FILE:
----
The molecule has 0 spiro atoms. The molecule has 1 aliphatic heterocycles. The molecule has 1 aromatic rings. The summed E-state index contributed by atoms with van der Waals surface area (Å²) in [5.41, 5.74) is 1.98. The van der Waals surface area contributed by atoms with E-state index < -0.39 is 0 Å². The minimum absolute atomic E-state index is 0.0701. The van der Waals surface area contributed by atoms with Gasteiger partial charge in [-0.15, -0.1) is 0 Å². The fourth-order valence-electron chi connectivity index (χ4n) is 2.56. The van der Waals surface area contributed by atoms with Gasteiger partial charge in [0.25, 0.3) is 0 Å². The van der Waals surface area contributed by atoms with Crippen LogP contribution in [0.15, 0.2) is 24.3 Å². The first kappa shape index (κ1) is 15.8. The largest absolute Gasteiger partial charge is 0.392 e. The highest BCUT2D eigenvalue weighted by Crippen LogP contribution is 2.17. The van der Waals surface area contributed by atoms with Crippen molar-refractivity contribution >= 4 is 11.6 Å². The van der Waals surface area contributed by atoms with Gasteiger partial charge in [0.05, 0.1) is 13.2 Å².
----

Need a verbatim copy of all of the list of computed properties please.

The molecule has 0 spiro atoms. The molecule has 1 aliphatic heterocycles. The molecule has 1 aromatic rings. The summed E-state index contributed by atoms with van der Waals surface area (Å²) in [5.41, 5.74) is 1.98. The van der Waals surface area contributed by atoms with E-state index < -0.39 is 0 Å². The minimum absolute atomic E-state index is 0.0701. The van der Waals surface area contributed by atoms with Gasteiger partial charge in [-0.15, -0.1) is 0 Å². The fourth-order valence-electron chi connectivity index (χ4n) is 2.56. The van der Waals surface area contributed by atoms with Gasteiger partial charge in [0.25, 0.3) is 0 Å². The van der Waals surface area contributed by atoms with Crippen LogP contribution in [0.15, 0.2) is 24.3 Å². The first kappa shape index (κ1) is 15.8. The largest absolute Gasteiger partial charge is 0.392 e. The highest BCUT2D eigenvalue weighted by Crippen LogP contribution is 2.17. The van der Waals surface area contributed by atoms with Crippen molar-refractivity contribution >= 4 is 11.6 Å². The van der Waals surface area contributed by atoms with Gasteiger partial charge in [0.05, 0.1) is 13.2 Å².